To understand the way popular culture approaches this war, you must study three absolutely essential phenomena: Donald Duck, Madonna and "Star Trek." First, the excitable waterfowl.
Disney just released "On the Front Lines," (Click HERE to purchase. Sales help fund JWR.) a DVD set of World War II era propaganda cartoons, training films and educational materials. Donald Duck appeared to be best suited to the lighter offering of the wartime years; no one wanted to see Mickey get shot at, Goofy was too dim to trust with an important job, and Daisy was apparently busy at the munitions plant.
Suddenly Donald was quintessentially American headstrong, brave, quick to fight. In "Donald Duck Drafted," he receives his greetings with unbounded cheer, convinced that the Army is his ticket to glory. Recruitment placards outside the induction center promise he'll be sought by shapely women, and that appeals as well he may be a duck, but he's only human.
The reality? A demeaning physical exam, uniforms that don't fit, a tough drill instructor, and petty, annoying basic training, culminating in the great WWII cliche: Kitchen Patrol. A million potatoes in need of peeling. Donald carves out a word with potato skin shavings: PHOOEY.
It takes a confident culture to take the average gripes of the enlisted man and put them front and center. But that confidence came from unity. Watching the cartoons, you sense how the war affected nearly every facet of public life, from the color of cigarette packs to ads in the magazines to the draft status of cantankerous ducks. Did it construct consensus or reflect a united people? A little of the former, you suspect, and a good deal more of the latter.
Now art is pressed into service of a higher kind: reminding us that war is horrid. Never mind what you're fighting for; fighting is bad, period. It's better to live on your knees, and who better to remind us than Madonna?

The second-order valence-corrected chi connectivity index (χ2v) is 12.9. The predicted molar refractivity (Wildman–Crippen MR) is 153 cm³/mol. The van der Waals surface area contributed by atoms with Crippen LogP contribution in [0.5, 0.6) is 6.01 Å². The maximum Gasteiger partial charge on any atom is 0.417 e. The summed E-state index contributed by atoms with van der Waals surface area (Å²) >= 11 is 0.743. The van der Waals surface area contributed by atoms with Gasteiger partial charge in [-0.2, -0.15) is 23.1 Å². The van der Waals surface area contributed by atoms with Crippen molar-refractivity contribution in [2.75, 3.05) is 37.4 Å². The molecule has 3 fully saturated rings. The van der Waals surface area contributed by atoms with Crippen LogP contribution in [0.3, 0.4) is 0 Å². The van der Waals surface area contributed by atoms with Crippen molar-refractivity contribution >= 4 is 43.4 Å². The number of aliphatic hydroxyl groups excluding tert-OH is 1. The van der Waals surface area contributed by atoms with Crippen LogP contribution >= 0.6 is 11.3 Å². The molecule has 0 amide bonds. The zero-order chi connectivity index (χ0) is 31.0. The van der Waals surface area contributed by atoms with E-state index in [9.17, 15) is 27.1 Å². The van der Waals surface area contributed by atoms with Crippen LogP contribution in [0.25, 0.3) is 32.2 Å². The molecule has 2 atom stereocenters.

About the time the Disney DVD hit the stores, Madonna launched a new tour. Exciting highlights: She's wearing a blue burqa and when she whips it off she's wearing an Army uniform! Oh, the irony. Meanwhile, the portentously titled "American Life" grinds on; the audience sees a video in which stuff explodes, children cry, and look-alikes of George W. Bush and Saddam Hussein cuddle together. Because, see, they're really the same. They're both, you know, in charge of guns and stuff. Brave stuff! Brilliant and unexpected. Next perhaps she'll tackle religious hypocrisy! No one's done that since Voltaire retired.
You wonder why people have the occasional twinge of nostalgia for the past. After Pearl Harbor, most people understood that war wasn't the enemy. The enemy was the enemy.
So are there any pop-culture products historians will someday plumb in the same way we study wartime cartoons? Sure. There's "Star Trek: Enterprise."
As much as it might pain the show's writers to realize this, they appear to be working through the themes of modern times. "Enterprise" takes place in the near future, many decades before the cheesy William Shatner-centric show everyone remembers. In this iteration, Earth has survived great wars and entered its cosmic cowboy phase: We have zippy ships that can travel faster than light, which has earned us the attention of the French er, the Vulcans, a much older species that seeks to moderate our headstrong ways. For two years it was a fun little space opera.
Then came Sept. 11.
The 2002 season began with a sneak attack on Earth that killed millions. The attackers resided in a mysterious realm called the Middle East er, the Expanse a place where the twisted fabric of space itself drove even the Vulcans mad. Enterprise had to enter the Expanse and confront the threat in particular, fight the Wahhabists sorry, the transdimensional creatures who were poisoning and distorting the realm they shared with others.
Madonna canceled her tour of Israel, incidentally. Terrorism fears. "Enterprise" has been renewed for an additional season. According to the cliffhanger, they have a new enemy as well. Believe it or not, next season they're fighting Nazis. The odds look good. Even without Donald.
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JWR contributor James Lileks is a columnist for the Minneapolis Star Tribune. Comment by clicking here.